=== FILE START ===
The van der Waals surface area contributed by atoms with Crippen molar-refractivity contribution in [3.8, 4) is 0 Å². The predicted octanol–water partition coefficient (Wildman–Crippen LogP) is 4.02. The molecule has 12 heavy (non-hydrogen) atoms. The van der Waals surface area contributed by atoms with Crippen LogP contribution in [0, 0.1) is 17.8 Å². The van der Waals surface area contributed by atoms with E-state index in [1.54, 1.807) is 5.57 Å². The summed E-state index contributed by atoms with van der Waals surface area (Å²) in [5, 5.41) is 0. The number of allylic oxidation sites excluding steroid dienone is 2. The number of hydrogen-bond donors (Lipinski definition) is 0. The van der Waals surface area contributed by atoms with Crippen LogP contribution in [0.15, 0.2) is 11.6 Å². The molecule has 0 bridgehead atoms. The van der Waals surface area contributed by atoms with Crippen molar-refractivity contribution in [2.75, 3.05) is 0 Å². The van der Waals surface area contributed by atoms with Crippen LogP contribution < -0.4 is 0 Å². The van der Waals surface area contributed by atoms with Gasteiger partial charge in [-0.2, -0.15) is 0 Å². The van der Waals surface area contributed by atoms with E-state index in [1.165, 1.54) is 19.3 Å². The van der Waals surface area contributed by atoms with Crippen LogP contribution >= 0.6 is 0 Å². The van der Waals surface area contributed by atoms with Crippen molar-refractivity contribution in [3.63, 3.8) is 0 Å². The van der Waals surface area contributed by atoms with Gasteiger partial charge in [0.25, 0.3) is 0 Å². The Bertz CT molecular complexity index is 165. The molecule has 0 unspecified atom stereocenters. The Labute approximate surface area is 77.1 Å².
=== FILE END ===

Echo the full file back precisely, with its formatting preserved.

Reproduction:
The van der Waals surface area contributed by atoms with Crippen molar-refractivity contribution in [3.8, 4) is 0 Å². The predicted octanol–water partition coefficient (Wildman–Crippen LogP) is 4.02. The molecule has 12 heavy (non-hydrogen) atoms. The van der Waals surface area contributed by atoms with Crippen LogP contribution in [0, 0.1) is 17.8 Å². The van der Waals surface area contributed by atoms with E-state index in [1.54, 1.807) is 5.57 Å². The summed E-state index contributed by atoms with van der Waals surface area (Å²) in [5, 5.41) is 0. The number of allylic oxidation sites excluding steroid dienone is 2. The number of hydrogen-bond donors (Lipinski definition) is 0. The van der Waals surface area contributed by atoms with Crippen LogP contribution in [0.15, 0.2) is 11.6 Å². The molecule has 0 bridgehead atoms. The van der Waals surface area contributed by atoms with Crippen molar-refractivity contribution in [2.75, 3.05) is 0 Å². The van der Waals surface area contributed by atoms with Crippen LogP contribution < -0.4 is 0 Å². The van der Waals surface area contributed by atoms with Gasteiger partial charge in [-0.2, -0.15) is 0 Å². The van der Waals surface area contributed by atoms with E-state index in [1.165, 1.54) is 19.3 Å². The van der Waals surface area contributed by atoms with Crippen LogP contribution >= 0.6 is 0 Å². The van der Waals surface area contributed by atoms with Crippen molar-refractivity contribution in [3.63, 3.8) is 0 Å². The van der Waals surface area contributed by atoms with Gasteiger partial charge in [0.25, 0.3) is 0 Å². The Bertz CT molecular complexity index is 165. The molecule has 0 unspecified atom stereocenters. The Labute approximate surface area is 77.1 Å².